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Toy Story: Greenfield man shows off tractor collection

  • Lenny Cornwell, of Greenfield, shows of his collection of toy tractors and farm sets on a recent Tuesday afternoon.  Courtesy photo—

  • Lenny Cornwell, of Greenfield, shows of his collection of toy tractors and farm sets on a recent Tuesday afternoon.  Courtesy photo—

  • Lenny Cornwell, of Greenfield, shows of his collection of toy tractors and farm sets on a recent Tuesday afternoon.  Courtesy photo—

  • Lenny Cornwell, of Greenfield, shows off a Ford tractor that his parents’ bought him in 1968 or 1969 when he was a kid. (Abby Kessler / Monadnock Ledger-Transcript) Staff photo by Abby Kessler—Monadnock Ledger-Transcript

  • Lenny Cornwell, of Greenfield, Ford toy tractor that his parents’ bought him in 1968 or 1969 when he was a kid. (Abby Kessler / Monadnock Ledger-Transcript) Staff photo by Abby Kessler—Monadnock Ledger-Transcript

  • Lenny Cornwell, of Greenfield, shows a piece of an old toy tractor. The piece is one of about 1,000 that Cornwell has collected over the years. Staff photo by Abby Kessler

  • A replica of Lenny Cornwell’s childhood barn that is part of an extensive collection he has in his garage at his current home in Greenfield. (Abby Kessler/ Monadnock Ledger-Transcript)  Staff photo by Abby Kessler—Monadnock Ledger-Transcript

  • A picture of the farmhouse Lenny Cornwell grew up in located off of Slip Road in Greenfield.  Staff photo by Abby Kessler—Monadnock Ledger-Transcript

  • A small tractor and a replica of a hay baler is part of an extensive collection that Lenny Cornwell, of Greenfield, has collected over nearly 30 years. (Abby Kessler / Monadnock Ledger-Transcript) Staff photo by Abby Kessler—Monadnock Ledger-Transcript



Monadnock Ledger-Transcript
Wednesday, October 11, 2017

Lenny Cornwell pulled out a blue Ford toy tractor from a room in his home on a recent Tuesday, the old machine’s paint is worn off in certain areas, a headlight broken, and the steering wheel snapped off.

“You can see it has had a hard life through me and my nieces and nephews,” Cornwell said looking at the tractor.

Cornwell’s parents’ bought him the tractor in 1968 or 1969 when he was a kid. The toy is now one of more than 1,000 that he has collected over the last 30 years.

The majority of Cornwell’s collection is kept in a detached garage on his piece of property in Greenfield. Inside the garage, there are two big tractors — a red one and a blue one. Behind one of the tractors, there are a number of bales of hay that let off a tangy, earthy smell. The garage’s downstairs walls are lined with toy tractors, many still in their original boxes and some that look similar to the real machines he has in the unit. The little toys line the edge of a wooden staircase, which eventually opens up to a loft-style room covered with tiny farm-style setups.

“The whole area up here I call Wisconsin,” Cornwell said climbing one of the last stairs.

The upstairs floor is covered in small farm setups each one with a barn and little animals scattered nearby. Cornwell has built display cases, tables, and shelving units that offer additional space to place the models.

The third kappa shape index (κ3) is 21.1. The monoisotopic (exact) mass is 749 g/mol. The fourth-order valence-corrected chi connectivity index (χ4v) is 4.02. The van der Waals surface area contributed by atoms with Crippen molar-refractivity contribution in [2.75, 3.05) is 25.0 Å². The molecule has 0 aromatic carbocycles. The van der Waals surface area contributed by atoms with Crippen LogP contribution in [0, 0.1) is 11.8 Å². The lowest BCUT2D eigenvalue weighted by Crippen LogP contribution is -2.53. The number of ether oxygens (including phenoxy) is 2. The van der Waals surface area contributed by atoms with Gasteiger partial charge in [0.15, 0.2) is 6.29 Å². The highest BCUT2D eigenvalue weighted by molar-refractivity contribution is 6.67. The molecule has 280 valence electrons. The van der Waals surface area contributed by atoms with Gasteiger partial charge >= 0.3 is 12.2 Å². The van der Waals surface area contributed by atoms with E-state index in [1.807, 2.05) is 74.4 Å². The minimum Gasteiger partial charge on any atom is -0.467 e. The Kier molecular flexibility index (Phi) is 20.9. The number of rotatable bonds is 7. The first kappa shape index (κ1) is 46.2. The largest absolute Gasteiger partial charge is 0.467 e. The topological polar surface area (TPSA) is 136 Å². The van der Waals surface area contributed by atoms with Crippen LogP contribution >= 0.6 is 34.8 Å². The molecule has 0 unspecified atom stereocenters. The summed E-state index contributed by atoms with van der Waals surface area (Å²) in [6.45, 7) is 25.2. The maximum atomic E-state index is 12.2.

One is modeled after the farm Cornwell and his family grew up in off of Slip Road. The small model is made out of is wood from the barn of Cornwell’s childhood home. The little barn has big red letters painted on the roof reading “HI” just like on the barn of his childhood home.

“Airplanes would go over and tip their wings when they saw the roof,” Cornwell said of the real barn. 

Another setup is a play barn that he’s had since he was a kid. He found another — one that he’s wanted since he was a kid —advertised in a magazine.

“We couldn't afford one ’cause they were expensive at the time,” he said of one of the barns. “They were like $13 or $14 dollars back in the ’60s, which was quite a bit of money.”

The guy who advertised the set in the magazine warned Cornwell that the setup was going to be expensive, but he didn’t care.

“I said, ‘I don’t care, I’ve wanted one since I was a little kid,’” Cornwell said. “So that’s what I did.”

Cornwell said he has no real explanation why he enjoys collecting farm toys so much. He likes building and adding onto the small toys more than working on the real things because there’s less risk of injury. He also likes preserving history.

“I can’t really say how I got into it,” he said. “... Preserving the past I guess. It’s quite a different world. Not too many people are interested in preserving, they can pull things up on their little iPhone or whatever and say, ‘Oh, yeah. Look at this.’ And, ‘boring, let’s move onto the next thing.’”

He said there are some people who are interested in history, but he does wonder who is going to keep the past alive.

“It makes you wonder who is going to carry on,” Cornwell said.

His wife, Pam has a collection of Santas as well, although she said the accumulation isn’t worthy. 

She said she doesn’t interfere too much with her husband’s tractors. 

“I appreciate it,” Pam said of her husband’s collection. “But that’s his thing.” 

But a big reason Cornwell collects the items is for his own enjoyment.

He spends countless hours, too many to estimate, making his own toys, adding on to others, buying new ones, and setting up the little scenes. 

Cornwell said he and his wife have a trip planned to Pennsylvania in the near future. There’s a big farm toy store there and when he goes in he says he’ll be like “a kid in a candy store.” 

Abby Kessler can be reached at 924-7172, ext. 234 or akessler@ledgertranscript.com.